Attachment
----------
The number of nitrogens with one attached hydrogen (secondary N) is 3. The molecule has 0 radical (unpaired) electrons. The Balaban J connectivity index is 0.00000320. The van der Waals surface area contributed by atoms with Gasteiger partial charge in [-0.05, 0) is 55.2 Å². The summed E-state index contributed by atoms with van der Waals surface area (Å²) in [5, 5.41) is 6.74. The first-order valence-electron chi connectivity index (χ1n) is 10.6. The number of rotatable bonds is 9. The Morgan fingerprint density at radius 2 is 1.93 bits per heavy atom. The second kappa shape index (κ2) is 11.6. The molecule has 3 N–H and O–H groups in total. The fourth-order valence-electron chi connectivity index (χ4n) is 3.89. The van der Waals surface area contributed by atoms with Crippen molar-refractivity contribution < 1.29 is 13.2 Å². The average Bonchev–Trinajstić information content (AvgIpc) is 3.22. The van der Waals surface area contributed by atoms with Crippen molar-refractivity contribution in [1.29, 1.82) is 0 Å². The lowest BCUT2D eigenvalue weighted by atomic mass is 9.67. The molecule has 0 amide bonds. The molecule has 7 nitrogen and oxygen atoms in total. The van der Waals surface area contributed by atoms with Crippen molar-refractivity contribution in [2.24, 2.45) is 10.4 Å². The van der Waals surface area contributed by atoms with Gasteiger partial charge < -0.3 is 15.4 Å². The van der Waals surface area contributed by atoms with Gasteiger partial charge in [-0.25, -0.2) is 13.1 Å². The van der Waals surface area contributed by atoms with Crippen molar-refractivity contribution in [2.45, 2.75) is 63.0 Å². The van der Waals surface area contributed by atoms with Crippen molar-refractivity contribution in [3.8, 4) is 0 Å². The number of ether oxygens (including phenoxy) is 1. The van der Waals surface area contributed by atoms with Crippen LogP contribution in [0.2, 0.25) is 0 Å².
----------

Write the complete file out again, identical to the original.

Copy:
The number of nitrogens with one attached hydrogen (secondary N) is 3. The molecule has 0 radical (unpaired) electrons. The Balaban J connectivity index is 0.00000320. The van der Waals surface area contributed by atoms with Gasteiger partial charge in [-0.05, 0) is 55.2 Å². The summed E-state index contributed by atoms with van der Waals surface area (Å²) in [5, 5.41) is 6.74. The first-order valence-electron chi connectivity index (χ1n) is 10.6. The number of rotatable bonds is 9. The Morgan fingerprint density at radius 2 is 1.93 bits per heavy atom. The second kappa shape index (κ2) is 11.6. The molecule has 3 N–H and O–H groups in total. The fourth-order valence-electron chi connectivity index (χ4n) is 3.89. The van der Waals surface area contributed by atoms with Crippen molar-refractivity contribution < 1.29 is 13.2 Å². The average Bonchev–Trinajstić information content (AvgIpc) is 3.22. The van der Waals surface area contributed by atoms with Crippen molar-refractivity contribution in [1.29, 1.82) is 0 Å². The lowest BCUT2D eigenvalue weighted by atomic mass is 9.67. The molecule has 0 amide bonds. The molecule has 7 nitrogen and oxygen atoms in total. The van der Waals surface area contributed by atoms with Crippen molar-refractivity contribution in [2.24, 2.45) is 10.4 Å². The van der Waals surface area contributed by atoms with Gasteiger partial charge < -0.3 is 15.4 Å². The van der Waals surface area contributed by atoms with Gasteiger partial charge in [-0.25, -0.2) is 13.1 Å². The van der Waals surface area contributed by atoms with Crippen molar-refractivity contribution in [2.45, 2.75) is 63.0 Å². The van der Waals surface area contributed by atoms with Crippen molar-refractivity contribution in [3.8, 4) is 0 Å². The number of ether oxygens (including phenoxy) is 1. The van der Waals surface area contributed by atoms with Crippen LogP contribution in [0.2, 0.25) is 0 Å².